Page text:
Hospice team members viewed patients with heart failure who were knowledgeable about hospice as better able to make use of hospice services and communicate with team members. However, team members stated that "most people do not understand what hospice is when they first come on" (Donald, nurse) and that many patients "do not really understand the whole concept" (Kimberly, nurse), despite providing their consent for hospice services. Understanding includes knowledge about how much and what types of hospice services patients would receive, differences between hospice and routine home health (visiting nurse) services, and awareness of one's terminal prognosis. Team members attributed this limited understanding to physicians who were "not really clear" in explaining their reasons for referring them to hospice. Physicians who were less clear in explaining hospice to patients might describe hospice as a service to facilitate symptom management or provide additional in-home assistance. Team members suggested that, because patients with heart failure have historically been underrepresented in hospice, more education is needed for cardiologists and hospitalists about having open conversations with patients and families regarding the benefits and goals of hospice services. The limited explanations that some patients and families received from physicians about hospice led to confusion, including for some who "just think it's home care[horizontal ellipsis]and not realizing what it really means" (Kimberly, nurse). Robert (physician) described how patients would "hear they get additional help at home[horizontal ellipsis]without hearing the rest of it," alluding to a lack of comprehension among patients that they had a prognosis of 6 months or less to live. Team members worked to cultivate patients' knowledge through a "multistep conversation" involving talking to them about goals of care, advance directives, funeral arrangements, and the "process of dying" (Cynthia, nurse). Knowledge of the disease trajectory of heart failure and its associated symptoms, advance directives, medications, and therapies also provided material benefits to care. Examples included understanding how medications (eg, morphine) and therapies (eg, oxygen) could help patients manage heart failure symptoms or issues related to advance directives such as the implications of keeping a defibrillator activated alongside a standing "do not resuscitate" order.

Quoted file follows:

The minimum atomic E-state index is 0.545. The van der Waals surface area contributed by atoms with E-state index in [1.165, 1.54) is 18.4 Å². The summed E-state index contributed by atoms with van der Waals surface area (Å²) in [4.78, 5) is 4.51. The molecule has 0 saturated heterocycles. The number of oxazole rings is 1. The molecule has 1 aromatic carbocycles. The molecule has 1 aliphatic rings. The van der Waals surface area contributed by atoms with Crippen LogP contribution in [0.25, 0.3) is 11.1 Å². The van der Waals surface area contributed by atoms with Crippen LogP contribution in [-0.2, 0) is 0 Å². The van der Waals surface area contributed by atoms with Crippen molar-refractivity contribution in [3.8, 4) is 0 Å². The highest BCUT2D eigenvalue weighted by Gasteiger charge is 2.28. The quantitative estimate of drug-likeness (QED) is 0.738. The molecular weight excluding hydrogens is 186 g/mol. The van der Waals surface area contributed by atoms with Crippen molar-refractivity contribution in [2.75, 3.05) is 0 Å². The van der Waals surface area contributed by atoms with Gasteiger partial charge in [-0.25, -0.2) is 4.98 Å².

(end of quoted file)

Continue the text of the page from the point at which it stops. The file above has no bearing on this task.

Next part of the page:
On Board: Acceptance of Death and Alignment With Hospice Goals

Team members described having productive interactions with patients and family members who were "on board with hospice," represented by acceptance of death and dying and alignment with hospice goals. Hospice team members perceived acceptance of death and dying as facilitating hospice goal achievement because acceptance enabled "more of a dialogue" with team members, including communicating funeral and estate plans to social workers. Team members also mentioned prognostic awareness as promoting favorable attitudes toward advance directives, because team members perceived that these patients were "realistic" about "how much their body can do" (Susan, nurse).